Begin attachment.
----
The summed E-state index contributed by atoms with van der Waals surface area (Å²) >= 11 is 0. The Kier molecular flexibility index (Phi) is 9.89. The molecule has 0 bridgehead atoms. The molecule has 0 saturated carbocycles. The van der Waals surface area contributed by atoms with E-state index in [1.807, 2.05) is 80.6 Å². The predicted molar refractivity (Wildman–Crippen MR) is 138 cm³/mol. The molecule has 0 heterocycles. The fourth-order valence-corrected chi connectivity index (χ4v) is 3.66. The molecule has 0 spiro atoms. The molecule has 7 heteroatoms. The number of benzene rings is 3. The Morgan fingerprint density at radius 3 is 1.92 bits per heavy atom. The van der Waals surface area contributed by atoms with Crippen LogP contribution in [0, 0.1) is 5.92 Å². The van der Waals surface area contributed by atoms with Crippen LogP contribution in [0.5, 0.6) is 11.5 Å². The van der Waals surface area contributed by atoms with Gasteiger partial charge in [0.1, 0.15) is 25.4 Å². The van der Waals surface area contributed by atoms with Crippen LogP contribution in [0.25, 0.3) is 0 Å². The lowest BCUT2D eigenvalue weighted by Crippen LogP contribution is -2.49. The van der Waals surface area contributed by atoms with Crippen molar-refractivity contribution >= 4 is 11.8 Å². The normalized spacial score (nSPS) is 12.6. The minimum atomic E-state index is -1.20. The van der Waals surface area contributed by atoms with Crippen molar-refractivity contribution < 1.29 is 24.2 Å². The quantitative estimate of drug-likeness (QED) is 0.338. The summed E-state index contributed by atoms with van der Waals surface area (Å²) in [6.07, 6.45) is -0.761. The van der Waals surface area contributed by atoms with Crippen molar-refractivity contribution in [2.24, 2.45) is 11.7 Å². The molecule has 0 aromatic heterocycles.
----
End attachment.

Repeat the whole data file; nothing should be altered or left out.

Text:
The summed E-state index contributed by atoms with van der Waals surface area (Å²) >= 11 is 0. The Kier molecular flexibility index (Phi) is 9.89. The molecule has 0 bridgehead atoms. The molecule has 0 saturated carbocycles. The van der Waals surface area contributed by atoms with E-state index in [1.807, 2.05) is 80.6 Å². The predicted molar refractivity (Wildman–Crippen MR) is 138 cm³/mol. The molecule has 0 heterocycles. The fourth-order valence-corrected chi connectivity index (χ4v) is 3.66. The molecule has 0 spiro atoms. The molecule has 7 heteroatoms. The number of benzene rings is 3. The Morgan fingerprint density at radius 3 is 1.92 bits per heavy atom. The van der Waals surface area contributed by atoms with Crippen LogP contribution in [0, 0.1) is 5.92 Å². The van der Waals surface area contributed by atoms with Crippen LogP contribution in [0.5, 0.6) is 11.5 Å². The van der Waals surface area contributed by atoms with Gasteiger partial charge in [0.1, 0.15) is 25.4 Å². The van der Waals surface area contributed by atoms with Crippen LogP contribution in [0.25, 0.3) is 0 Å². The lowest BCUT2D eigenvalue weighted by Crippen LogP contribution is -2.49. The van der Waals surface area contributed by atoms with Crippen molar-refractivity contribution >= 4 is 11.8 Å². The normalized spacial score (nSPS) is 12.6. The minimum atomic E-state index is -1.20. The van der Waals surface area contributed by atoms with Crippen molar-refractivity contribution < 1.29 is 24.2 Å². The quantitative estimate of drug-likeness (QED) is 0.338. The summed E-state index contributed by atoms with van der Waals surface area (Å²) in [6.07, 6.45) is -0.761. The van der Waals surface area contributed by atoms with Crippen molar-refractivity contribution in [2.24, 2.45) is 11.7 Å². The molecule has 0 aromatic heterocycles.